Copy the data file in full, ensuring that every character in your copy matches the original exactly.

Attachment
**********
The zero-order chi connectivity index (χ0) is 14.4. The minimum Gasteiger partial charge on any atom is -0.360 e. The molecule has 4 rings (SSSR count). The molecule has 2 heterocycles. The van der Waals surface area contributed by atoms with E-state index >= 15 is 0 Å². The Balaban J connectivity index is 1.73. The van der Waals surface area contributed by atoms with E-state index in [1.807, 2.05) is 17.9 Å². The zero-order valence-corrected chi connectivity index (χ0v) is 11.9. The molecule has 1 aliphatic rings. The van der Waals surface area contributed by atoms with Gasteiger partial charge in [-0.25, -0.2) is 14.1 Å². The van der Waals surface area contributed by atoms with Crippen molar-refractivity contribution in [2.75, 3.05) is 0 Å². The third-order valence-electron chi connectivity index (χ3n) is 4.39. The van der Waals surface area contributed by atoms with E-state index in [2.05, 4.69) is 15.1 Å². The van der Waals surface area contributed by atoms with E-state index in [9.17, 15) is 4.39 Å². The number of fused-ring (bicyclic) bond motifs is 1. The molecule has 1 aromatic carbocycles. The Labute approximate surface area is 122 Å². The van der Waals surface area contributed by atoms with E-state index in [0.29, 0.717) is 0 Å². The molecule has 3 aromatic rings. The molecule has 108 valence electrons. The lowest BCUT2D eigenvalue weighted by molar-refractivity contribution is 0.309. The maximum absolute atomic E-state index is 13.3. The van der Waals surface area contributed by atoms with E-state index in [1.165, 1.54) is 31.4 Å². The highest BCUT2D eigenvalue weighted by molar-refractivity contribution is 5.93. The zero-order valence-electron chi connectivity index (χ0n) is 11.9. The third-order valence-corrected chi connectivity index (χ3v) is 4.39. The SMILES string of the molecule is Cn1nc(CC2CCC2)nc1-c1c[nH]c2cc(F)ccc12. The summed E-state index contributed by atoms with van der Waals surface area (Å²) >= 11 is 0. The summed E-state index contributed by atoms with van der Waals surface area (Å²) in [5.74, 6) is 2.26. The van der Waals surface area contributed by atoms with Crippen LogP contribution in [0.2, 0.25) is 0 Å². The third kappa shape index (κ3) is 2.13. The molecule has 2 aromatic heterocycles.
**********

The zero-order chi connectivity index (χ0) is 14.4. The minimum Gasteiger partial charge on any atom is -0.360 e. The molecule has 4 rings (SSSR count). The molecule has 2 heterocycles. The van der Waals surface area contributed by atoms with E-state index >= 15 is 0 Å². The Balaban J connectivity index is 1.73. The van der Waals surface area contributed by atoms with E-state index in [1.807, 2.05) is 17.9 Å². The zero-order valence-corrected chi connectivity index (χ0v) is 11.9. The molecule has 1 aliphatic rings. The van der Waals surface area contributed by atoms with Gasteiger partial charge in [-0.25, -0.2) is 14.1 Å². The van der Waals surface area contributed by atoms with Crippen molar-refractivity contribution in [2.75, 3.05) is 0 Å². The third-order valence-electron chi connectivity index (χ3n) is 4.39. The van der Waals surface area contributed by atoms with E-state index in [2.05, 4.69) is 15.1 Å². The van der Waals surface area contributed by atoms with E-state index in [9.17, 15) is 4.39 Å². The number of fused-ring (bicyclic) bond motifs is 1. The molecule has 1 aromatic carbocycles. The Labute approximate surface area is 122 Å². The van der Waals surface area contributed by atoms with E-state index in [0.29, 0.717) is 0 Å². The molecule has 3 aromatic rings. The molecule has 108 valence electrons. The lowest BCUT2D eigenvalue weighted by molar-refractivity contribution is 0.309. The maximum absolute atomic E-state index is 13.3. The van der Waals surface area contributed by atoms with E-state index in [1.165, 1.54) is 31.4 Å². The highest BCUT2D eigenvalue weighted by molar-refractivity contribution is 5.93. The zero-order valence-electron chi connectivity index (χ0n) is 11.9. The third-order valence-corrected chi connectivity index (χ3v) is 4.39. The SMILES string of the molecule is Cn1nc(CC2CCC2)nc1-c1c[nH]c2cc(F)ccc12. The summed E-state index contributed by atoms with van der Waals surface area (Å²) >= 11 is 0. The summed E-state index contributed by atoms with van der Waals surface area (Å²) in [5.74, 6) is 2.26. The van der Waals surface area contributed by atoms with Crippen LogP contribution in [0.2, 0.25) is 0 Å². The third kappa shape index (κ3) is 2.13. The molecule has 2 aromatic heterocycles.